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Apr 21, 2009


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"This is about the most inane piece of commentary I’ve read in awhile."

I couldn't agree more.

Travis Greene

"It is sadly a widely shared sentiment among many in more emergent forms of Christianity."

I'm not sure if that's an accurate assessment. There is probably a move toward considering other economic systems or forms that could be better than our current system, but that's hardly the same as chucking economics, as a discipline and category, out the window to play in the flowers.

Otherwise, I think you're spot-on here. God's kingdom will judge, transform, and redeem politics & economics & such, not destroy them.

Michael W. Kruse

All I know, Travis, is that whether at the Ooze, at Emergent gatherings, and some blogs, there are many who use the term "institutional church" like a swear word. :-)

I get similar vibes economic activity that is about anything other than micro-economic activity. "Corporation" is another swear word. :-)

I see lots of philosophical reflection about macro-society but little practical reflection on the nuts and bolts of how society might function.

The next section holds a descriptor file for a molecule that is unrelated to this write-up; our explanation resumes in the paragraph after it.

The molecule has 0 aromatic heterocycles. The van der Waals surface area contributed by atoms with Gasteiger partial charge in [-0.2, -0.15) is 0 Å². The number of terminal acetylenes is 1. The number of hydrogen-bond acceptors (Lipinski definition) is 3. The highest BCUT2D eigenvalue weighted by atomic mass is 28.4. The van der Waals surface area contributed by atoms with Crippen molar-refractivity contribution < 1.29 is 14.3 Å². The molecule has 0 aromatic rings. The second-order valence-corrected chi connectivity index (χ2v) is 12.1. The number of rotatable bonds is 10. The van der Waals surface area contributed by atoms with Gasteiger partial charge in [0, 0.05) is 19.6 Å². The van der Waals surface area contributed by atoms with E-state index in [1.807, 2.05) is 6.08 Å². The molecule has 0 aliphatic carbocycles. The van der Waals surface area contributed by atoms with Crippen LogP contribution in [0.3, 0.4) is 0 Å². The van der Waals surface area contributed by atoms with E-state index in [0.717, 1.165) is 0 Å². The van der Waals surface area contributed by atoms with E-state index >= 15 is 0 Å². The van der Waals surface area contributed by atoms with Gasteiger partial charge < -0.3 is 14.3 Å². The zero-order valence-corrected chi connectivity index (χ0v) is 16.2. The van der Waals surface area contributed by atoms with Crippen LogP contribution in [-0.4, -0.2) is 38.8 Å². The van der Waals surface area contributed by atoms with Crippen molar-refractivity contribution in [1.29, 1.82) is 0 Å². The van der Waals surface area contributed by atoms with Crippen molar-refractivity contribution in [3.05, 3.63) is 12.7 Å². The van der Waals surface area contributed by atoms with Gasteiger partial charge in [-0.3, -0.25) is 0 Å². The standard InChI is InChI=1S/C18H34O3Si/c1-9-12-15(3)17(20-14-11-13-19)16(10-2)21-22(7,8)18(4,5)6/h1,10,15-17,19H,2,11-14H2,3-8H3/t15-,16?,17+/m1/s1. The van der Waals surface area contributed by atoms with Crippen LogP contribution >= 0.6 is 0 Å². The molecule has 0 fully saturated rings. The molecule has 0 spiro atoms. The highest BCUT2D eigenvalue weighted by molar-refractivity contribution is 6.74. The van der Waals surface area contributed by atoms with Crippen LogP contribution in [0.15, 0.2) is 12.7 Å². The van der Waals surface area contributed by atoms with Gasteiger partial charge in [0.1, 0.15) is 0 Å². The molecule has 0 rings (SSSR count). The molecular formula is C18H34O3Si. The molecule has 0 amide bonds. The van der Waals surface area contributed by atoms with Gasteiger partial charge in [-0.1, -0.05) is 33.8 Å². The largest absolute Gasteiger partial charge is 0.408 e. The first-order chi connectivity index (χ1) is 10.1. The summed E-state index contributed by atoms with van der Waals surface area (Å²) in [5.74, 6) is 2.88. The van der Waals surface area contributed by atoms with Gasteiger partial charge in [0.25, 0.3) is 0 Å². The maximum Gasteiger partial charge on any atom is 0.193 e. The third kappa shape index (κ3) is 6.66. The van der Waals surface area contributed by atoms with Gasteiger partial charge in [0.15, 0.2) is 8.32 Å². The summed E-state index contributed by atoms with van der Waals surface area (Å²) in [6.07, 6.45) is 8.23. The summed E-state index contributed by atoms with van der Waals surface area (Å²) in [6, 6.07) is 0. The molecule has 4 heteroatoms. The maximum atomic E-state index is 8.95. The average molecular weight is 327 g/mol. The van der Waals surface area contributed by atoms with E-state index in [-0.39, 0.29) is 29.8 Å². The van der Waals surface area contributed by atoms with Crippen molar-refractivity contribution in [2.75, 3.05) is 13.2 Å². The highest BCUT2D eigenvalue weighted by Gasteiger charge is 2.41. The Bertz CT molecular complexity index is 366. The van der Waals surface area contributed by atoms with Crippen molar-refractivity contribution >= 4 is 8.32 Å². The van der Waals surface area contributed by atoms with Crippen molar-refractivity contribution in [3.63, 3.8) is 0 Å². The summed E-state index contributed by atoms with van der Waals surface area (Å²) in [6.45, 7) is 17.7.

As with some of the "theology" in the book, the "economics" that are slipped in here and there aren't "the point" either. I am sorry for the "jabs" the author took ... but that doesn't diminish the importance of the main thrust.

We're waiting for you to write the engaging narrative about the garden in the city, where redeemed human creativity and cooperation show us how to do it....get with it, dude! ;^)


Not to mention the opening slam on marriage. This whole attack on institutions is way low-church. Not just non-Catholic, but against the stewardship end of Protestantism, too - most especially Presbyterians.

I had been urged to read this book, but I don't think I will.

Alan Wilkerson

Personally I liked the book, then again the author is a local, I remember the passage you quoted and sort of just wrote it off as a "gimme" for the author and his feelings about things.

I can see your point and agree that cities, politics, and any economy, macro, micro, international or organic has to exist. I don't know if what you wrote about emergent is true with respect to economics but I would harbor a guess they are very much in favor of publishing houses and copy write laws.

I will say that I too have heard "institutional" church used as a way to downplay anything that doesn't fit their model. I particularly love it when it comes from a pastor meeting with over a thousand on Sunday morning... LOL

thanks for the words

Michael W. Kruse


I'm workin' on it. :-)


I thought it was worth the read. I does is helpful in wrestling with the issue of why evil things happen and many people resonate with it. It is an interesting sociological phenom that so many are attracted to it.



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